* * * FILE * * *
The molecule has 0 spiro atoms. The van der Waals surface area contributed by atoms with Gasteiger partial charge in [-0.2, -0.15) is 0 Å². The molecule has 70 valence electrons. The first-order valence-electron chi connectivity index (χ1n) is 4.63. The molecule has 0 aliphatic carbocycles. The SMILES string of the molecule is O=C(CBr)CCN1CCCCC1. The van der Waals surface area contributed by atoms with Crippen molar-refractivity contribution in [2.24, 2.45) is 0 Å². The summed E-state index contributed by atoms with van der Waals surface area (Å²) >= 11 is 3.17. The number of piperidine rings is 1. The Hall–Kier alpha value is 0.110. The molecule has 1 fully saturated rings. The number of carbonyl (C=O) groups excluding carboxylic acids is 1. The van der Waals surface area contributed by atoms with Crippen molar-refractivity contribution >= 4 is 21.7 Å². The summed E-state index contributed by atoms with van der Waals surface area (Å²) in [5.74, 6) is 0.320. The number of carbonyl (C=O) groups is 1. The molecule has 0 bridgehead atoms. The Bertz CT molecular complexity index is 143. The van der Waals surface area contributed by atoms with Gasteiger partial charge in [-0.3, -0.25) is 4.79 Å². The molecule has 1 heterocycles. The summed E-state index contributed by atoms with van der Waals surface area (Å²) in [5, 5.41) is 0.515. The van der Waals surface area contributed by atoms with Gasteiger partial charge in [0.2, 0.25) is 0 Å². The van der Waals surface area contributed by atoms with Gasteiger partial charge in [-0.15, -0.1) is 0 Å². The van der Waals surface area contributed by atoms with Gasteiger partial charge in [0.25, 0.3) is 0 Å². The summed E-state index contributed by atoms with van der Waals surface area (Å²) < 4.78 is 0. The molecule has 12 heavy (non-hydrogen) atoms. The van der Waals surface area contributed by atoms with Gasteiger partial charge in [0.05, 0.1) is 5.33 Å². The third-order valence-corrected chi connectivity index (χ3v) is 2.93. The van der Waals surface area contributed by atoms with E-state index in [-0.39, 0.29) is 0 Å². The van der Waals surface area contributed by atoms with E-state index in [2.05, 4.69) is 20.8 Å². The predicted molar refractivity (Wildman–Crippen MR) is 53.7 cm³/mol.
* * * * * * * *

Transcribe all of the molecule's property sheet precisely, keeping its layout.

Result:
The molecule has 0 spiro atoms. The van der Waals surface area contributed by atoms with Gasteiger partial charge in [-0.2, -0.15) is 0 Å². The molecule has 70 valence electrons. The first-order valence-electron chi connectivity index (χ1n) is 4.63. The molecule has 0 aliphatic carbocycles. The SMILES string of the molecule is O=C(CBr)CCN1CCCCC1. The van der Waals surface area contributed by atoms with Crippen molar-refractivity contribution in [2.24, 2.45) is 0 Å². The summed E-state index contributed by atoms with van der Waals surface area (Å²) >= 11 is 3.17. The number of piperidine rings is 1. The Hall–Kier alpha value is 0.110. The molecule has 1 fully saturated rings. The number of carbonyl (C=O) groups excluding carboxylic acids is 1. The van der Waals surface area contributed by atoms with Crippen molar-refractivity contribution >= 4 is 21.7 Å². The summed E-state index contributed by atoms with van der Waals surface area (Å²) in [5.74, 6) is 0.320. The number of carbonyl (C=O) groups is 1. The molecule has 0 bridgehead atoms. The Bertz CT molecular complexity index is 143. The van der Waals surface area contributed by atoms with Gasteiger partial charge in [-0.3, -0.25) is 4.79 Å². The molecule has 1 heterocycles. The summed E-state index contributed by atoms with van der Waals surface area (Å²) in [5, 5.41) is 0.515. The van der Waals surface area contributed by atoms with Gasteiger partial charge in [0.2, 0.25) is 0 Å². The van der Waals surface area contributed by atoms with Gasteiger partial charge in [-0.15, -0.1) is 0 Å². The van der Waals surface area contributed by atoms with Gasteiger partial charge in [0.25, 0.3) is 0 Å². The summed E-state index contributed by atoms with van der Waals surface area (Å²) < 4.78 is 0. The molecule has 12 heavy (non-hydrogen) atoms. The van der Waals surface area contributed by atoms with Gasteiger partial charge in [0.05, 0.1) is 5.33 Å². The third-order valence-corrected chi connectivity index (χ3v) is 2.93. The van der Waals surface area contributed by atoms with E-state index in [-0.39, 0.29) is 0 Å². The van der Waals surface area contributed by atoms with E-state index in [2.05, 4.69) is 20.8 Å². The predicted molar refractivity (Wildman–Crippen MR) is 53.7 cm³/mol.